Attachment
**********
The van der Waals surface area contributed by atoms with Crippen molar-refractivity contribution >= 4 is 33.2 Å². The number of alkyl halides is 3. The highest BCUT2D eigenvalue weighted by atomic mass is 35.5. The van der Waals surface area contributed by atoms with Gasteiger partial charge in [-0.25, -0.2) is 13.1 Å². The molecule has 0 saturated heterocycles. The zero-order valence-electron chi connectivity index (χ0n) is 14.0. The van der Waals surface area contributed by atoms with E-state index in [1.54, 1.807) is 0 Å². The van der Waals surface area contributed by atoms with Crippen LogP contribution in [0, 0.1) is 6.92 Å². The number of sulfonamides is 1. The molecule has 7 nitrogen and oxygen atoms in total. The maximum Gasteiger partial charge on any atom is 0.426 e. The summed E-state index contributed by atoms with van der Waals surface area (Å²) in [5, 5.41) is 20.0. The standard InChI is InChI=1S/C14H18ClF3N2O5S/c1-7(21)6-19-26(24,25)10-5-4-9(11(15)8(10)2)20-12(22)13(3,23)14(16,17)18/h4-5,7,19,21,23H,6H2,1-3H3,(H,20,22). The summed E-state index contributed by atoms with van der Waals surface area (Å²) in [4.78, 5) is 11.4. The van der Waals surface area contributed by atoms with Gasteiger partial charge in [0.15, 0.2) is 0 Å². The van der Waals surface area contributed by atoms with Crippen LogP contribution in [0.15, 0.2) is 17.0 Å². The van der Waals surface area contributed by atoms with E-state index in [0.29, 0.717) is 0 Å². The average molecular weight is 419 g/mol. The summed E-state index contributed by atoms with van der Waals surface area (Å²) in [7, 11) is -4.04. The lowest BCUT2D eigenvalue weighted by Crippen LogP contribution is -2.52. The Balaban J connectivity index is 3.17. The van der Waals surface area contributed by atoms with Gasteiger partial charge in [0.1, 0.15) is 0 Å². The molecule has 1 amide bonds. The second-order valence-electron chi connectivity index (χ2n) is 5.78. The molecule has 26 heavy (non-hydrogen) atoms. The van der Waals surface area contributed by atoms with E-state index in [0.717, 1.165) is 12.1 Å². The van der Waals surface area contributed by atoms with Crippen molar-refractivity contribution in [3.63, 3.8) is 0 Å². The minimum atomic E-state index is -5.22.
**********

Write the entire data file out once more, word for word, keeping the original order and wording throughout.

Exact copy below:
The van der Waals surface area contributed by atoms with Crippen molar-refractivity contribution >= 4 is 33.2 Å². The number of alkyl halides is 3. The highest BCUT2D eigenvalue weighted by atomic mass is 35.5. The van der Waals surface area contributed by atoms with Gasteiger partial charge in [-0.25, -0.2) is 13.1 Å². The molecule has 0 saturated heterocycles. The zero-order valence-electron chi connectivity index (χ0n) is 14.0. The van der Waals surface area contributed by atoms with E-state index in [1.54, 1.807) is 0 Å². The van der Waals surface area contributed by atoms with Crippen LogP contribution in [0, 0.1) is 6.92 Å². The number of sulfonamides is 1. The molecule has 7 nitrogen and oxygen atoms in total. The maximum Gasteiger partial charge on any atom is 0.426 e. The summed E-state index contributed by atoms with van der Waals surface area (Å²) in [5, 5.41) is 20.0. The standard InChI is InChI=1S/C14H18ClF3N2O5S/c1-7(21)6-19-26(24,25)10-5-4-9(11(15)8(10)2)20-12(22)13(3,23)14(16,17)18/h4-5,7,19,21,23H,6H2,1-3H3,(H,20,22). The summed E-state index contributed by atoms with van der Waals surface area (Å²) in [4.78, 5) is 11.4. The van der Waals surface area contributed by atoms with Gasteiger partial charge in [0.15, 0.2) is 0 Å². The van der Waals surface area contributed by atoms with Crippen LogP contribution in [0.15, 0.2) is 17.0 Å². The van der Waals surface area contributed by atoms with E-state index in [0.29, 0.717) is 0 Å². The average molecular weight is 419 g/mol. The summed E-state index contributed by atoms with van der Waals surface area (Å²) in [7, 11) is -4.04. The lowest BCUT2D eigenvalue weighted by Crippen LogP contribution is -2.52. The Balaban J connectivity index is 3.17. The van der Waals surface area contributed by atoms with Gasteiger partial charge in [0.1, 0.15) is 0 Å². The molecule has 1 amide bonds. The second-order valence-electron chi connectivity index (χ2n) is 5.78. The molecule has 26 heavy (non-hydrogen) atoms. The van der Waals surface area contributed by atoms with E-state index in [0.717, 1.165) is 12.1 Å². The van der Waals surface area contributed by atoms with Crippen molar-refractivity contribution in [3.63, 3.8) is 0 Å². The minimum atomic E-state index is -5.22.